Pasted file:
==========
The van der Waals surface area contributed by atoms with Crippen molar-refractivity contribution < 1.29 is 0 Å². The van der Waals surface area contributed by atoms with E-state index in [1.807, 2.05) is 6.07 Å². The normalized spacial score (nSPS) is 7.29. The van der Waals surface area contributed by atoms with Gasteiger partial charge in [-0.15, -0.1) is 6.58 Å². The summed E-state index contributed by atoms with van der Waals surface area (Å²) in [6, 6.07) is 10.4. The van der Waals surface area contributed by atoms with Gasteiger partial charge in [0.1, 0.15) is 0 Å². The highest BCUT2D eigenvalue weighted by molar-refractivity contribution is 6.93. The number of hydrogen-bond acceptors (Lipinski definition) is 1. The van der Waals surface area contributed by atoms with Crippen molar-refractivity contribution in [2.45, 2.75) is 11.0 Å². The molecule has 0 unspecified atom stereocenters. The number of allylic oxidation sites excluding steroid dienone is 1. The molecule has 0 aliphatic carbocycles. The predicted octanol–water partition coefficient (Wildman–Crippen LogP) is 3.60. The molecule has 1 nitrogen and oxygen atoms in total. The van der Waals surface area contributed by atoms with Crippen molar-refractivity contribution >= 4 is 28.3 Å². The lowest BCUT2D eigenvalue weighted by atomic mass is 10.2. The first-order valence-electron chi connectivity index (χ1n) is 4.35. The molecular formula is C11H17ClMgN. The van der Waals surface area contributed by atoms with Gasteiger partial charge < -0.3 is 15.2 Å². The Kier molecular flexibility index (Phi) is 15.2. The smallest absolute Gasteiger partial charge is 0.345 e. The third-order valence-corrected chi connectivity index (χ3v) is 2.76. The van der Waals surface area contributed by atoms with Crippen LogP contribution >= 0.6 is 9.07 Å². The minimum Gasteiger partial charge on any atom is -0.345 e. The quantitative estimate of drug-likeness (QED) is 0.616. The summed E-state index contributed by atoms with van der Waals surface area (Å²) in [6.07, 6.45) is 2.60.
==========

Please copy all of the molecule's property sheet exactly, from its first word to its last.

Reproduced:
The van der Waals surface area contributed by atoms with Crippen molar-refractivity contribution < 1.29 is 0 Å². The van der Waals surface area contributed by atoms with E-state index in [1.807, 2.05) is 6.07 Å². The normalized spacial score (nSPS) is 7.29. The van der Waals surface area contributed by atoms with Gasteiger partial charge in [-0.15, -0.1) is 6.58 Å². The summed E-state index contributed by atoms with van der Waals surface area (Å²) in [6, 6.07) is 10.4. The van der Waals surface area contributed by atoms with Gasteiger partial charge in [0.1, 0.15) is 0 Å². The highest BCUT2D eigenvalue weighted by molar-refractivity contribution is 6.93. The number of hydrogen-bond acceptors (Lipinski definition) is 1. The van der Waals surface area contributed by atoms with Crippen molar-refractivity contribution in [2.45, 2.75) is 11.0 Å². The molecule has 0 unspecified atom stereocenters. The number of allylic oxidation sites excluding steroid dienone is 1. The molecule has 0 aliphatic carbocycles. The predicted octanol–water partition coefficient (Wildman–Crippen LogP) is 3.60. The molecule has 1 nitrogen and oxygen atoms in total. The van der Waals surface area contributed by atoms with Crippen molar-refractivity contribution >= 4 is 28.3 Å². The lowest BCUT2D eigenvalue weighted by atomic mass is 10.2. The first-order valence-electron chi connectivity index (χ1n) is 4.35. The molecular formula is C11H17ClMgN. The van der Waals surface area contributed by atoms with Gasteiger partial charge < -0.3 is 15.2 Å². The Kier molecular flexibility index (Phi) is 15.2. The smallest absolute Gasteiger partial charge is 0.345 e. The third-order valence-corrected chi connectivity index (χ3v) is 2.76. The van der Waals surface area contributed by atoms with Crippen LogP contribution >= 0.6 is 9.07 Å². The minimum Gasteiger partial charge on any atom is -0.345 e. The quantitative estimate of drug-likeness (QED) is 0.616. The summed E-state index contributed by atoms with van der Waals surface area (Å²) in [6.07, 6.45) is 2.60.